What is the Merit System?
simply, the merit system is a method of personnel management designed
to promote the efficiency and economy of the service and the good of
the public by providing for the selection and retention of employees,
in-service promotional opportunities and other related matters on the
basis of merit and fitness.
Who started the Merit System?
The merit (civil service) system is not new. Early in the 1800's, "spoils" patronage
was well established as a method of filling government jobs. It took
the tragedy of the shooting of President Garfield by a disgruntled
office seeker in 1881 to focus enough attention on the practice to
spark legislative reform. Two years later, Congress passed the Civil
Service Act of 1883 (the Pendleton Act), which set up the first civil
service system for federal employees to guard against patronage
In the following years, state and local civil service
systems flourished, but it was not until 1936 that the first merit
system law for school districts was established. California was the
leader when, as a result of a disgraceful patronage system in one of
our largest school districts, more than 700 employees were fired on the
day after an election to make room for political "spoilsmen".
Who uses the Merit System?
are about 100 merit school districts in California which employ almost
60% of the Classified (non-Certificated) school employees in the state.
A merit system may be voted into a school district by local Board of
Education action, by a majority vote of the district's classified
employees, or by a majority vote of voting electors of the school
district. The Charter Oak Unified School District has operated under
the merit system since 1966.
Who administers the Merit System?
Personnel Commission is the mainstay of the merit system. It is an
independent body composed of three persons appointed for three-year
staggered terms. Commissioners are laypersons who must be known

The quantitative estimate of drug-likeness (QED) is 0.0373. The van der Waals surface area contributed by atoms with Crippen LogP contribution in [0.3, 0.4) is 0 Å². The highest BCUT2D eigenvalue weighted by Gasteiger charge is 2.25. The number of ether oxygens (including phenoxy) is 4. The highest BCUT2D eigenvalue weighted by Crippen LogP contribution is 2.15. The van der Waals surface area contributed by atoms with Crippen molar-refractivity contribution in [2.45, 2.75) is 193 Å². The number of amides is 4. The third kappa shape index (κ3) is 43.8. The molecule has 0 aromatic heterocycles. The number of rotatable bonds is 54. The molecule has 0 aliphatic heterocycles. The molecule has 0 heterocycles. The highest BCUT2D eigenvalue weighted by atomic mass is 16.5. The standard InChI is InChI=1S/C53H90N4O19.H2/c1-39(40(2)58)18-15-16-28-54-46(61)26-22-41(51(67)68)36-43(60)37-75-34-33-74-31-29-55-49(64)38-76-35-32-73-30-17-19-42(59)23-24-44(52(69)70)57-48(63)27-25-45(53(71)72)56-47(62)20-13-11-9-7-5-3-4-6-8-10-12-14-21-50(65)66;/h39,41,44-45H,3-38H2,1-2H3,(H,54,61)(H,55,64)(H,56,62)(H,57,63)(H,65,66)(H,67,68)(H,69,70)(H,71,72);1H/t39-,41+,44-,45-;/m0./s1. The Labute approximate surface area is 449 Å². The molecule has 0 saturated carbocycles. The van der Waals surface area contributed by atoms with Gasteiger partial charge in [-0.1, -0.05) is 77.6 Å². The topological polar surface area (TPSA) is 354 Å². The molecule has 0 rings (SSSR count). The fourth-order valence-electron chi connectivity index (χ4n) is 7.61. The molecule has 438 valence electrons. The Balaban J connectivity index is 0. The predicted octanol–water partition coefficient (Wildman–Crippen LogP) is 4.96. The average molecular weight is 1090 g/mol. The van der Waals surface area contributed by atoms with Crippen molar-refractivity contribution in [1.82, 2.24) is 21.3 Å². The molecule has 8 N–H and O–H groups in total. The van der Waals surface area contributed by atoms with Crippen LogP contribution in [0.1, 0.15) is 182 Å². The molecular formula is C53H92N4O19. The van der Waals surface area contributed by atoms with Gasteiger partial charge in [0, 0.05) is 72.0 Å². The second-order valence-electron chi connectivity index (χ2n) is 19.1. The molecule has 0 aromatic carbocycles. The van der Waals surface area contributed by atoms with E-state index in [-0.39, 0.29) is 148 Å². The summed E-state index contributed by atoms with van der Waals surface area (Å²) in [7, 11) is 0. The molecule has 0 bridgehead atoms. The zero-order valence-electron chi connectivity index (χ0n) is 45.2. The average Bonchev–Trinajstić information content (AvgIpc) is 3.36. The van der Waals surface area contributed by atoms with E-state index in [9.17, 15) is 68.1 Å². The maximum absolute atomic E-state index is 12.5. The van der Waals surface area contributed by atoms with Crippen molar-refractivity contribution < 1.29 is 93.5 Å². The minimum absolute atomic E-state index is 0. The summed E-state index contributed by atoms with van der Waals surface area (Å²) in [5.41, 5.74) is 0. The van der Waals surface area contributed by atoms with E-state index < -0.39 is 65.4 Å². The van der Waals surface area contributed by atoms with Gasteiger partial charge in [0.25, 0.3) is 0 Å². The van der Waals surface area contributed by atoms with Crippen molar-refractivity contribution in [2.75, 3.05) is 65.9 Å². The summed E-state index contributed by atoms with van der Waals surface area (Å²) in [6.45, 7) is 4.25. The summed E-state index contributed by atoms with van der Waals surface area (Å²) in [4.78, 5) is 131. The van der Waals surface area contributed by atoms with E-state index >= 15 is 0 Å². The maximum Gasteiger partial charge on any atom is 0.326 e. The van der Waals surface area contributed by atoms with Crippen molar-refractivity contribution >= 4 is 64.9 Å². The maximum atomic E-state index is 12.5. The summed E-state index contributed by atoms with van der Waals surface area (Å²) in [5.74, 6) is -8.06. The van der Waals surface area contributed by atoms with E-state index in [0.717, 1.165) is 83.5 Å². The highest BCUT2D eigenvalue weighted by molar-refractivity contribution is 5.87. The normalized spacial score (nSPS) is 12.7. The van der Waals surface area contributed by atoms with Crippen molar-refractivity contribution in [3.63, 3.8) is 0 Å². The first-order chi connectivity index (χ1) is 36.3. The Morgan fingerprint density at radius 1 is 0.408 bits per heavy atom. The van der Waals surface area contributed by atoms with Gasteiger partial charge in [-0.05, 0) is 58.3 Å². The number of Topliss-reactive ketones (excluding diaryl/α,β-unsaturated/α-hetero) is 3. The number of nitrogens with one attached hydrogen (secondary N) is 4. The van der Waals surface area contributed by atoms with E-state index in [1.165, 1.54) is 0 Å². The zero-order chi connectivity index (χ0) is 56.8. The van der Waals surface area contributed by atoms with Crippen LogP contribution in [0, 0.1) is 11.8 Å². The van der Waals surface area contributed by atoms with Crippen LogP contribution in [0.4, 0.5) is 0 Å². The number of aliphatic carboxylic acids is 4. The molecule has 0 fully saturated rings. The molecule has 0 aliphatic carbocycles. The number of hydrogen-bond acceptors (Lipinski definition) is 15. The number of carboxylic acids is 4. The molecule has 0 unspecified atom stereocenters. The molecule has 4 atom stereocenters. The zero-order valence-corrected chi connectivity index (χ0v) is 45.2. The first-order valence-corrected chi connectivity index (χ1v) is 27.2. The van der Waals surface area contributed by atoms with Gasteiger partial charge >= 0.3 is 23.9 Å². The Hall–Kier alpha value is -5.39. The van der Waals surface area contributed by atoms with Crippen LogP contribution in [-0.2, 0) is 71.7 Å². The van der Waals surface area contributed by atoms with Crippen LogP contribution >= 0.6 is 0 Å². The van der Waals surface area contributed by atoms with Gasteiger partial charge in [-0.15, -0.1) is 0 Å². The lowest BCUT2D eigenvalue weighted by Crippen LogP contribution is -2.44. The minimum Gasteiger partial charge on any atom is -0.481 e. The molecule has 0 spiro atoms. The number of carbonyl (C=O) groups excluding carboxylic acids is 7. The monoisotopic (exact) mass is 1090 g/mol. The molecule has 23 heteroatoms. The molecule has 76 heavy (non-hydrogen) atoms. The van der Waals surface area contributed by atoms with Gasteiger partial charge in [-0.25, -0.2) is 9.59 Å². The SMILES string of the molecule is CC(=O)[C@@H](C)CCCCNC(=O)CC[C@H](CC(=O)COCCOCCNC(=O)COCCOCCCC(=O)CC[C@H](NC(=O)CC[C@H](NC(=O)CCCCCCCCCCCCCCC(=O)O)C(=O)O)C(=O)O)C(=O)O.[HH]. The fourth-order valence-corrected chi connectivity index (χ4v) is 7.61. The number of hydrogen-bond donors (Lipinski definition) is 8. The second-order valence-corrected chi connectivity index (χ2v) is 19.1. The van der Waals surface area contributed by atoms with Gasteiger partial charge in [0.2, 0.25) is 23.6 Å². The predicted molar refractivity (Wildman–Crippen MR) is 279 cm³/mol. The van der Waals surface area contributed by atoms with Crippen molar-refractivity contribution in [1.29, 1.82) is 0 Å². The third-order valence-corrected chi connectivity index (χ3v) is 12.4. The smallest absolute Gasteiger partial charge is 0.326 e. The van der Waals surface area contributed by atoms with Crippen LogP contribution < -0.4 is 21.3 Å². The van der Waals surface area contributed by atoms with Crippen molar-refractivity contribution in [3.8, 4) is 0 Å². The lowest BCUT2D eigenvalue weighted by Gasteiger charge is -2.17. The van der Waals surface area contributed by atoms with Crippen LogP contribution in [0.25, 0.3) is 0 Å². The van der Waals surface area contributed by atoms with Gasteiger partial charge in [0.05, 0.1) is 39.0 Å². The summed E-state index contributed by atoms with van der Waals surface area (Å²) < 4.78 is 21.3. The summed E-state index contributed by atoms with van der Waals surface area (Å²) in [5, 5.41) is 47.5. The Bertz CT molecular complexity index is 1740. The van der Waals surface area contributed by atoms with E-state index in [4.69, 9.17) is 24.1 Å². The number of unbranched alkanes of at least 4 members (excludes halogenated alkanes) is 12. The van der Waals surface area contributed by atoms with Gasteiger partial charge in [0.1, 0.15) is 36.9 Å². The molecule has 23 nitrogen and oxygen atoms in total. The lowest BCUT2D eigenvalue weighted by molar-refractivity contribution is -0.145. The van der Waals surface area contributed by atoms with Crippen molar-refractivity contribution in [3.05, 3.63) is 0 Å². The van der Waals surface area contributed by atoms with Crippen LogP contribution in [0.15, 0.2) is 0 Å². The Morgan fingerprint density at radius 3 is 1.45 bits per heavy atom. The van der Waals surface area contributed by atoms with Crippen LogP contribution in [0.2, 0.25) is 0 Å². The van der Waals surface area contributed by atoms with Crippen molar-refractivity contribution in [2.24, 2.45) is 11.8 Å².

adherents of the merit principle. The Personnel Commission is
responsible for maintaining a merit system for classified employees of
the school system and fostering the advancement of a career service for
such employees. To execute the responsibilities, the State Education
Code provides that Personnel Commissioners shall classify positions,
hear appeals and prescribe rules related to a variety of personnel
practices. Authority for Personnel Commission functions is provided by
Sections 45220 to 45320 and 88060 to 88139, inclusive, of the State
With the advent of collective bargaining in the
public education field, functions performed by Personnel Commissions
take on added significance. The necessity for objective information and
classification decisions unaltered by labor or management pressures,
protection of the right of non-represented employees and an independent
body which can hear employee appeals in an impartial manner are all
vital to the efficient and economic operations of a school district and
to the benefit of the general public.
addressed to or intended for the Commissioners should be directed to
the Secretary of the Commission in time for scheduled distribution and
should specify whether the matter is intended for formal consideration
or general information. Sensitive personnel issues may be discussed in
closed session in accordance with the Brown Act. The Secretary, who is
the Director of Classified Personnel, may convey informal
Meetings and Information Contact
Our Personnel Commission has regular and special meetings. Routinely the Commission meets the first Wednesday of each month at the District office, 20240 Cienega Avenue, Covina.
Commission meetings normally start at 4:30 p.m. in the Board Room.
Everyone is invited to join the Commissioners at the monthly meetings
for general information. If you have an item that you would like to
discuss with the Personnel Commission, this would be the appropriate
time. The Personnel Commission would like to take this opportunity to
extend an invitation to everyone to join them at a future meeting.